How do I choose a daycare?

Tanya - posted on 03/12/2009 ( 11 moms have responded )

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I'm a working soon-to-be mom (due July 4) looking into daycare for when I can go back after having the baby. I recently moved to the area and have no idea where to even begin, what questions to ask, red flags for a good or bad situation, that kind of thing. I don't even know how much I should be spending for infant care!! My job does not offer any sort of childcare, either, so that is not an option. We have no family and few new acquaintances in the area, so this is extremely difficult. Can someone point me in the right direction to finding a daycare that will treat my baby well and not break my bank? Thanks!

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Kim - posted on 03/12/2009

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use a childminder i am a Registerd Childminder go to Reading information center look under childcare in your area and it will come up with a list of minders you look at there details see which one (or more) you like the sound of, and then contact the information centre and they will give you the relevant contact details whilst informing you of current vacancies. Just to let you know we are cheaper than Nurseries.



Hope this helps you



Kind Regards



Kim Rawlings

Kim - posted on 03/12/2009

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Quoting Tanya:

How do I choose a daycare?

I'm a working soon-to-be mom (due July 4) looking into daycare for when I can go back after having the baby. I recently moved to the area and have no idea where to even begin, what questions to ask, red flags for a good or bad situation, that kind of thing. I don't even know how much I should be spending for infant care!! My job does not offer any sort of childcare, either, so that is not an option. We have no family and few new acquaintances in the area, so this is extremely difficult. Can someone point me in the right direction to finding a daycare that will treat my baby well and not break my bank? Thanks!


 

Esther - posted on 03/12/2009

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You can find check-lists of questions to ask online. On Baby Center they have some information as well: http://www.babycenter.com/0_how-to-find-...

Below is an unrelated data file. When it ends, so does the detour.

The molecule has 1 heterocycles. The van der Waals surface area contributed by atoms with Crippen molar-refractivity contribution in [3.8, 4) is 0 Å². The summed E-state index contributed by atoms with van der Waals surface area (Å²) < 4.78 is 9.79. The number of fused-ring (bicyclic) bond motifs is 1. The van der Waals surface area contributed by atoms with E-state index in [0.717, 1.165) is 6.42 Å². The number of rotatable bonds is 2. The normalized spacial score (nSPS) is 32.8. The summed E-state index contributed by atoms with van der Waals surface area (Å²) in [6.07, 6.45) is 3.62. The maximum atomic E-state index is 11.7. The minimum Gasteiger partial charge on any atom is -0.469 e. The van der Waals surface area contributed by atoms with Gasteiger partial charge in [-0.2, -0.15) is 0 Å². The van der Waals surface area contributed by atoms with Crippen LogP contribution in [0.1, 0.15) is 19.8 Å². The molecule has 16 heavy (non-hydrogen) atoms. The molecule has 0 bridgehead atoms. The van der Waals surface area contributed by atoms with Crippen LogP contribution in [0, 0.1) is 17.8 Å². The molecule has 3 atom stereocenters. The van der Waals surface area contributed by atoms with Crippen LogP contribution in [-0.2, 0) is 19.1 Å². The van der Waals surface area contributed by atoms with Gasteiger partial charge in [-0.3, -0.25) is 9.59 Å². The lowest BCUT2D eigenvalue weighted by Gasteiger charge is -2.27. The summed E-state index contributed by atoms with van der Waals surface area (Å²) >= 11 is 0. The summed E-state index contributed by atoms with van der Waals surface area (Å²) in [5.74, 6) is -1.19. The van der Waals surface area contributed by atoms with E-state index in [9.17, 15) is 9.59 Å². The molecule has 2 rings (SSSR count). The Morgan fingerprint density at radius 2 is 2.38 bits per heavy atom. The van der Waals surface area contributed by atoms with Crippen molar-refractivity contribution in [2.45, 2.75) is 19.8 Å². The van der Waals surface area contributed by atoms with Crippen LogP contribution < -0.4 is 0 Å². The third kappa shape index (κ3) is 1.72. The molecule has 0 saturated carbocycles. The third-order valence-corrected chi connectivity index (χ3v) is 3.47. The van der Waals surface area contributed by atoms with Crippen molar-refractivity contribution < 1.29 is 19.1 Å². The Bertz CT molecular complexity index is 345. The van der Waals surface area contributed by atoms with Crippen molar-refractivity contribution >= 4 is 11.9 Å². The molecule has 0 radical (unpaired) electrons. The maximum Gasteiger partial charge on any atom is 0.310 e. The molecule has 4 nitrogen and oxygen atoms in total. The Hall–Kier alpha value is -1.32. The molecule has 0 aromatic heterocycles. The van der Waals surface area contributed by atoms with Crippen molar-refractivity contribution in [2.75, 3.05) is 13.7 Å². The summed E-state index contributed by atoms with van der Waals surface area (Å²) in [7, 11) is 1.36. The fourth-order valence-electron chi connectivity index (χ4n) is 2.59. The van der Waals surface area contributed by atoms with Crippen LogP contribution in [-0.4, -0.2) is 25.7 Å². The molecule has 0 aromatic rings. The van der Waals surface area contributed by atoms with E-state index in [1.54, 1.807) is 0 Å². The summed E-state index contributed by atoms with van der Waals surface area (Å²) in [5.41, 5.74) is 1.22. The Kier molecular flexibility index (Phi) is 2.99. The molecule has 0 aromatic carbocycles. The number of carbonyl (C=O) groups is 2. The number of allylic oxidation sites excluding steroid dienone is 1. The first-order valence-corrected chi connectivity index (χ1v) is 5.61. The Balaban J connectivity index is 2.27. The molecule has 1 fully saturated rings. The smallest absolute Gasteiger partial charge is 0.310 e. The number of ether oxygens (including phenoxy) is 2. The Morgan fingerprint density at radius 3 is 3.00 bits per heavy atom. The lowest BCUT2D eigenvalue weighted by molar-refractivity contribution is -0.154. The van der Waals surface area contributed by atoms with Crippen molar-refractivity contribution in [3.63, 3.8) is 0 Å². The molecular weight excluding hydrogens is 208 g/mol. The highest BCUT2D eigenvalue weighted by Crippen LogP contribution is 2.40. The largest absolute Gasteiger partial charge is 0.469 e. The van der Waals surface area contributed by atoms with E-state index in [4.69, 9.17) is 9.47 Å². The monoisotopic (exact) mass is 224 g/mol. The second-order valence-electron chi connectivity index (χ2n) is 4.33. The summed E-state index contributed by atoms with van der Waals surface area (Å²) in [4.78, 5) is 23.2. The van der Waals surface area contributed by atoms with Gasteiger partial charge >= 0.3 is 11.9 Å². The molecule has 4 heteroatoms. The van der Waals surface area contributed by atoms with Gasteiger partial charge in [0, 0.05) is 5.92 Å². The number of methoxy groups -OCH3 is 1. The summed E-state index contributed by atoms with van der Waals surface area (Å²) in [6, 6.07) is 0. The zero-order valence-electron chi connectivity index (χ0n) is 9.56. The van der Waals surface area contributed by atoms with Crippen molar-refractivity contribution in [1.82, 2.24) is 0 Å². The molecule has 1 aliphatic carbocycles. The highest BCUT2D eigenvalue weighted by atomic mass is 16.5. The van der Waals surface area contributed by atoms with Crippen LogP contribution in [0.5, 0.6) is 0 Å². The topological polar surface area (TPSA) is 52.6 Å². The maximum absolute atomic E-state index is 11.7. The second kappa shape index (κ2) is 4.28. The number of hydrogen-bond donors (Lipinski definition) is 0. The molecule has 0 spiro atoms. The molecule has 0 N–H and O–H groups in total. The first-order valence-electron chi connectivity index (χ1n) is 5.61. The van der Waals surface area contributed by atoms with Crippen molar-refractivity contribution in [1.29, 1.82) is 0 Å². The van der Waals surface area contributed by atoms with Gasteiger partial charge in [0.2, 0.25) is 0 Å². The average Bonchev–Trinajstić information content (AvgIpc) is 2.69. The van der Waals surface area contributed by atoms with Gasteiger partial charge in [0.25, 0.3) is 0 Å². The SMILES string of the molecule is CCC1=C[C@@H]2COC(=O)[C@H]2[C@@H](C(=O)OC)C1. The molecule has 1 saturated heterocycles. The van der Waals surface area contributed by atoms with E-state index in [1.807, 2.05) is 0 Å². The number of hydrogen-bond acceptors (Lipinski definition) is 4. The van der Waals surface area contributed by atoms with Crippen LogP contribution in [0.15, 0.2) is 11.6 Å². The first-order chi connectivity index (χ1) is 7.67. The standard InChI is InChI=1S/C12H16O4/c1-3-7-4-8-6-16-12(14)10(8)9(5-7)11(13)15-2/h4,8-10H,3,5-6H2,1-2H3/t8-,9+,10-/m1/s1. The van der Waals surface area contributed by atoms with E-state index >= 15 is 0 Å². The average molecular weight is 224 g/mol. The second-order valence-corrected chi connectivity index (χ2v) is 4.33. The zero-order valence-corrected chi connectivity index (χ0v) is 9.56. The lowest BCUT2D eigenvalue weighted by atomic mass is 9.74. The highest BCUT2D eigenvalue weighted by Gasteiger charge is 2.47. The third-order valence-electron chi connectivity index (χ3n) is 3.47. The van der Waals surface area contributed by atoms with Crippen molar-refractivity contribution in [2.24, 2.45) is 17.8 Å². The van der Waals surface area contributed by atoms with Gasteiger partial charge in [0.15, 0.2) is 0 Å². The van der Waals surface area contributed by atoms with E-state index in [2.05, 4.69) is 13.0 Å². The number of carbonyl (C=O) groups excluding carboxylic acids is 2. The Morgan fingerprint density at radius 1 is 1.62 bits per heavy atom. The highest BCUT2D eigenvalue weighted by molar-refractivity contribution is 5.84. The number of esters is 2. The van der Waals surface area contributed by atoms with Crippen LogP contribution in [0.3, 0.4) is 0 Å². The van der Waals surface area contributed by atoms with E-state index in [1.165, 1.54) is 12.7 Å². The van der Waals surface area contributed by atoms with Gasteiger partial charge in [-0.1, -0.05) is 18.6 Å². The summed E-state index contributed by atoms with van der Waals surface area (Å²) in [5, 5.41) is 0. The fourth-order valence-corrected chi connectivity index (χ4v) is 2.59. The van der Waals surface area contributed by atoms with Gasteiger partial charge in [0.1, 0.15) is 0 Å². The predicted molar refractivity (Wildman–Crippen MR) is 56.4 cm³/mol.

I printed out one of those checklists, set aside a day to go visit several day care centers (I visited about 6), called them to make appointments and then just took a look. Sometimes they will tell you something about a feature of their particular center that you can then ask the other centers about as well (day trips, training for staff etc.). Mostly though, I think it all comes down to the "vibe" you get when you visit the center. How attentive is the staff, how clean and organized is it, do they serve meals, if so, is the kitchen clean, do the kids seem happy, are they being watched, etc. You can also ask for references (parents of kids in any center that you can call). I serve as a reference for my daycare all the time. Opening hours are also important if you have a job and are commuting. Can you drop your baby off early enough, is there enough time to get back to pick them up without incurring late fees. You might want to know about their immunization policy (most day care centers require the kids to get all their shots, but some do not). Do you have to bring your own sheets for the crib, make the baby's bed yourself (some centers make you do that), how far are they from where you live? Having to prepare lunches, making cribs, driving a long way, all can make for a very stressful morning when you have a train to catch or need to get on the road to get to work on time. Convenience is very important.



I have to warn you though, a good daycare center probably will break your bank. I think you're in CA so I'm assuming it's not that different from where I am (close to NY). I pay over $1600 a month for daycare. It's a HUGE amount (almost as much as my mortgage) and half my pay check, but I'm really glad that I picked the daycare that I did. They have been a huge support to me as a first time mom and it has been great for my son, who is meeting all his milestones early and is very happy to be there every day.



Good luck & don't wait too long. Many daycares have waiting lists.

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Shiquita - posted on 04/23/2009